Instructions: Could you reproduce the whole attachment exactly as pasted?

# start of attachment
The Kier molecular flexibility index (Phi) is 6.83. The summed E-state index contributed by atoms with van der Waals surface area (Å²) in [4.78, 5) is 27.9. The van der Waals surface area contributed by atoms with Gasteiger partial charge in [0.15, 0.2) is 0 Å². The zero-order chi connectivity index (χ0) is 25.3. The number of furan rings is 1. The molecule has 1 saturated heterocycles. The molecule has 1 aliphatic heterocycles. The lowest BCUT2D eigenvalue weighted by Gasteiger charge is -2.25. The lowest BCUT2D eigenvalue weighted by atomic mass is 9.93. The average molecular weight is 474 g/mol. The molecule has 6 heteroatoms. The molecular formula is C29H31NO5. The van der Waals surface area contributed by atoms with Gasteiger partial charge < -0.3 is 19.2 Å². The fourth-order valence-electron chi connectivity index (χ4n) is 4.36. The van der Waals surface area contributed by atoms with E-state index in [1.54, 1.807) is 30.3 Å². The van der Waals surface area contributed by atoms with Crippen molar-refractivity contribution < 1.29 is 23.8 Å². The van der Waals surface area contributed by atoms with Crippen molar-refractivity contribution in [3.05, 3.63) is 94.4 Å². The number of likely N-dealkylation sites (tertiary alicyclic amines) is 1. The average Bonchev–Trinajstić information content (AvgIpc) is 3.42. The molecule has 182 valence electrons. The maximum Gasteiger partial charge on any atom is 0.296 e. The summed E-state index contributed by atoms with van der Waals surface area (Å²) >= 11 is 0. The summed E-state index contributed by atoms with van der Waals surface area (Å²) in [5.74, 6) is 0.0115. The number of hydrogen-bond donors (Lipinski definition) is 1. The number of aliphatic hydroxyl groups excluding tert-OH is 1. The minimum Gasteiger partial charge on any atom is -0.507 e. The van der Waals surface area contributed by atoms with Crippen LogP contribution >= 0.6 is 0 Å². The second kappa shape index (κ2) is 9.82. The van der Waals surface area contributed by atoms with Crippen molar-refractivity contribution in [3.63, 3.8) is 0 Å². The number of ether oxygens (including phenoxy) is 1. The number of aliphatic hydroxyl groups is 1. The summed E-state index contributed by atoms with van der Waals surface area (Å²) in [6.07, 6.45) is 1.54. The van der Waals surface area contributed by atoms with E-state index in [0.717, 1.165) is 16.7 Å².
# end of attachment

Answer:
The Kier molecular flexibility index (Phi) is 6.83. The summed E-state index contributed by atoms with van der Waals surface area (Å²) in [4.78, 5) is 27.9. The van der Waals surface area contributed by atoms with Gasteiger partial charge in [0.15, 0.2) is 0 Å². The zero-order chi connectivity index (χ0) is 25.3. The number of furan rings is 1. The molecule has 1 saturated heterocycles. The molecule has 1 aliphatic heterocycles. The lowest BCUT2D eigenvalue weighted by Gasteiger charge is -2.25. The lowest BCUT2D eigenvalue weighted by atomic mass is 9.93. The average molecular weight is 474 g/mol. The molecule has 6 heteroatoms. The molecular formula is C29H31NO5. The van der Waals surface area contributed by atoms with Gasteiger partial charge < -0.3 is 19.2 Å². The fourth-order valence-electron chi connectivity index (χ4n) is 4.36. The van der Waals surface area contributed by atoms with E-state index in [1.54, 1.807) is 30.3 Å². The van der Waals surface area contributed by atoms with Crippen molar-refractivity contribution < 1.29 is 23.8 Å². The van der Waals surface area contributed by atoms with Crippen molar-refractivity contribution in [3.05, 3.63) is 94.4 Å². The number of likely N-dealkylation sites (tertiary alicyclic amines) is 1. The average Bonchev–Trinajstić information content (AvgIpc) is 3.42. The molecule has 182 valence electrons. The maximum Gasteiger partial charge on any atom is 0.296 e. The summed E-state index contributed by atoms with van der Waals surface area (Å²) >= 11 is 0. The summed E-state index contributed by atoms with van der Waals surface area (Å²) in [5.74, 6) is 0.0115. The number of hydrogen-bond donors (Lipinski definition) is 1. The number of aliphatic hydroxyl groups excluding tert-OH is 1. The minimum Gasteiger partial charge on any atom is -0.507 e. The van der Waals surface area contributed by atoms with Crippen LogP contribution >= 0.6 is 0 Å². The second kappa shape index (κ2) is 9.82. The van der Waals surface area contributed by atoms with Crippen molar-refractivity contribution in [3.63, 3.8) is 0 Å². The number of ether oxygens (including phenoxy) is 1. The number of aliphatic hydroxyl groups is 1. The summed E-state index contributed by atoms with van der Waals surface area (Å²) in [6.07, 6.45) is 1.54. The van der Waals surface area contributed by atoms with E-state index in [0.717, 1.165) is 16.7 Å².